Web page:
Ida Perrotta obtained her degree in Biological Sciences and a Doctorate in Animal Biology from the University of Calabria. Currently, she is Chief Technician of Transmission Electron Microscopy Unit at the Centre for Microscopy and Microanalysis (CM2), University of Calabria. She has published more than 60 scientific papers and is actively involved in research as well as in a number of international projects in the atherosclerosis field.
Introduction: Lipid droplets (LDs) are lipid-rich organelles found nearly ubiquitously in cells where they perform diverse functions such as lipid storage for energy production and membrane synthesis, intracellular trafficking, and viral replication. Long perceived as a simple reservoir of neutral lipids, LDs have recently attracted great interest in biomedical research being recognized as dynamic structures with a complex and interesting biology. In many non-adipocyte cells, LDs have been shown to be highly motile and have been often found to interact with the endoplasmic reticulum (ER), mitochondria, endosomes, and peroxisomes. To date, however, much remains unknown regarding the topographical connections between LDs and other cell organelles in the cardiovascular system, especially in atherosclerosis. In order to fill this gap, an electron microscopic analysis has been conducted on human atherosclerotic plaques and the results are presented herein.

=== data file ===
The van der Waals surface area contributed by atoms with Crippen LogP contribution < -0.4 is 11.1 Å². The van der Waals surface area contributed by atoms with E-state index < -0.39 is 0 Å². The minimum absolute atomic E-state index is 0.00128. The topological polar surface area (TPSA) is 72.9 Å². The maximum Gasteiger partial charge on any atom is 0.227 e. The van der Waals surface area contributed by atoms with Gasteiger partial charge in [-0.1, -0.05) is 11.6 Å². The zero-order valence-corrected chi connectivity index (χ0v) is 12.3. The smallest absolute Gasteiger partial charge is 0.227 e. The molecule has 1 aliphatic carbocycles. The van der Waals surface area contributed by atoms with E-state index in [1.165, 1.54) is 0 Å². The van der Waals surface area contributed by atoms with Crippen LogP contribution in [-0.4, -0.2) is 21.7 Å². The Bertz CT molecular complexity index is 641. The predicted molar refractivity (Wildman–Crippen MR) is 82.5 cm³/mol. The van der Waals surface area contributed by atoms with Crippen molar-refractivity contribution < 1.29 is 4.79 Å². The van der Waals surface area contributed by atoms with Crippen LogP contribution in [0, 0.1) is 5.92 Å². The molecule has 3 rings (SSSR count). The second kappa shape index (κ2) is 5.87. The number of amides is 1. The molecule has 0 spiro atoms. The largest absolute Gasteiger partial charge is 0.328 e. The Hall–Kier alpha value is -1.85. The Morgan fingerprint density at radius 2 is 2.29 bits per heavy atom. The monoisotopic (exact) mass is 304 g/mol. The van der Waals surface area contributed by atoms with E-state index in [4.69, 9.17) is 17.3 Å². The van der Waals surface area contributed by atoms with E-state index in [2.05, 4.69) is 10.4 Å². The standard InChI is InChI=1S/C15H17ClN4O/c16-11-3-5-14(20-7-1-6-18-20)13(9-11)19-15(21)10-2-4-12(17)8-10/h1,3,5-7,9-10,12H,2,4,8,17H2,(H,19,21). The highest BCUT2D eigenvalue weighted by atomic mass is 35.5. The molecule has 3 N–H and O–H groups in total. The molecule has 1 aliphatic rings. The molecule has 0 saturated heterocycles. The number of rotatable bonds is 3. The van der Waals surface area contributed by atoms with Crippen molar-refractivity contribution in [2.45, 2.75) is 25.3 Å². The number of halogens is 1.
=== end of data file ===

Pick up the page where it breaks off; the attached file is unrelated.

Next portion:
Materials & Methods: Specimens of atherosclerotic human aorta were obtained from patients undergoing surgical repair of the aortic atherosclerotic aneurysm. Tissues were fixed in glutaraldehyde, post-fixed with osmium tetroxide, dehydrated through a graded acetone series, and embedded in araldite. Ultra-thin sections were examined with a JEOL JEM-1400 PLUS transmission electron microscope operating at 80 kV.
Findings: LDs have been found to be closely associated with the convoluted rough-surfaced ER membranes and even with the lumen of these structures probably to facilitate a non-vesicular lipid transport between the ER and the droplets. TEM examination also revealed the presence of membrane-like structures in the LD core.
Conclusion & Significance: The selective physical interaction between LDs and ER membranes in the foam cells of human atherosclerotic plaques may function as a lipid-buffer system that allows the sequestration of free fatty acid, therefore, reducing the risk of lipotoxicity. The ultrastructural anatomy of these organelles might also account for some of their specific functional properties such as the synthesis of inflammatory lipid mediators by specific membrane-spanning enzymes which might reside in their internal membranous structures.
Figure 1: Viable foam cells contain large Lipid Droplets (LDs), intact mitochondria, well-developed rER, and numerous electrondense ribosomes. LDs frequently interact with the ER (arrow) throught an extended membrane stalk.